|Title||Labriform propulsion in fishes: Kinematics of flapping aquatic flight in the bird wrasse Gomphosus varius (Labridae)|
|Publication Type||Journal Article|
|Year of Publication||1997|
|Authors||Walker, JA, Westneat MW|
|Journal||JOURNAL OF EXPERIMENTAL BIOLOGY|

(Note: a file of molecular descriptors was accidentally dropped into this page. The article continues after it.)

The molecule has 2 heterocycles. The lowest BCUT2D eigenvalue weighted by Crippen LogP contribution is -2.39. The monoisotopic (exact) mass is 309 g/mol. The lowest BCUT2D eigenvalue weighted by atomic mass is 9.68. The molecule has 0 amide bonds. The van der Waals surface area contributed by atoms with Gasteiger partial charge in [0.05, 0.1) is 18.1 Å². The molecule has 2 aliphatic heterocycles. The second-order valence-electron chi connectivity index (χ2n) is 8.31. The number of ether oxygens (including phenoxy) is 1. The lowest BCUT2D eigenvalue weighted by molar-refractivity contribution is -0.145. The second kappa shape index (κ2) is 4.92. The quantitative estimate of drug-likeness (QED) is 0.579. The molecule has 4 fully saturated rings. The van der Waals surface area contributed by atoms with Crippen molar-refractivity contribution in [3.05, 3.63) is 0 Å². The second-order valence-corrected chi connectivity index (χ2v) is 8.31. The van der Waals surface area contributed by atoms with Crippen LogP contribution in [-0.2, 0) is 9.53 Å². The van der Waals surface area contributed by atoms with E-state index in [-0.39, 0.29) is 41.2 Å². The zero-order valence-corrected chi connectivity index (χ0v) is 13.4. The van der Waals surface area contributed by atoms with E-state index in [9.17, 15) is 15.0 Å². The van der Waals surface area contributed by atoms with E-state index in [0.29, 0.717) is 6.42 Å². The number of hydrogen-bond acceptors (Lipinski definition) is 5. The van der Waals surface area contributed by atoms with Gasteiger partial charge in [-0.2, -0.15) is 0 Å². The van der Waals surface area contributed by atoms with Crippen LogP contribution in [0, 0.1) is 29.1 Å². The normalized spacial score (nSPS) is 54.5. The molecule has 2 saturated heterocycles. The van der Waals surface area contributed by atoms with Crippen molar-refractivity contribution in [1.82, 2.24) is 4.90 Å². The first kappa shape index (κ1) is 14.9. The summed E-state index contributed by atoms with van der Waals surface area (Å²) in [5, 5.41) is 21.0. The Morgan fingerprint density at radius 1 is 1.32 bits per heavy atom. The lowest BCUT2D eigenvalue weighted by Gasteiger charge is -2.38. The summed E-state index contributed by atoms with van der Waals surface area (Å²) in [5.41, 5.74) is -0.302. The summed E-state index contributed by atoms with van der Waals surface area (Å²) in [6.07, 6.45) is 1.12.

Labriform, or pectoral fin, propulsion is the primary swimming mode for many fishes, even at high relative speeds. Although kinematic data are critical for evaluating hydrodynamic models of propulsion, these data are largely lacking for labriform swimmers, especially for species that employ an exclusively labriform mode across a broad range of speeds. We present data on pectoral fin locomotion in Gomphosus varius (Labridae), a tropical coral reef fish that uses a lift-based mechanism to fly under water at sustained speeds of 1-6 total body lengths s(-1) (TLs(-1)). Lateral- and dorsal-view video images of three fish swimming in a flow tank at 1-4 TLs(-1) were recorded at 60 Hz. From the two views, we reconstructed the three-dimensional motion of the center of mass, the fin tip and two fin chords for multiple fin beats of each fish at each of four speeds. In G. varius, the fin oscillates largely up and down: the stroke plane is tilted by approximately 20 degrees from the vertical. Both frequency and the area swept by the pectoral fins increase with swimming speed. Interestingly, there are individual differences in how this area increases. Relative to the fish, the fin tip in lateral view moves along the path of a thin, inclined figure-of-eight. Relative to a stationary observer, the fin tip traces a sawtooth pattern, but the teeth are recumbent (indicating net backwards movement) only at the slowest speeds. Distal fin chords pitch nose downward during the downstroke and nose upward during the upstroke. Hydrodynamic angles of attack are largely positive during the downstroke and negative during the upstroke. The geometry of the fin and incident how suggests that the fin is generating lift with large upward and small forward components during the downstroke. The negative incident angles during the upstroke suggest that the fin is generating largely thrust during the upstroke. In general, the large thrust is combined with a downward force during the upstroke, but the net backwards motion of the fin at slow speeds generates a small upward component during slow swimming. Both the alternating sign of the hydrodynamic angle of attack and the observed reduced frequencies suggest that unsteady effects are important in G. varius aquatic flight, especially at low speeds. This study provides a framework for the comparison of aquatic flight by fishes with aerial flight by birds, bats and insects.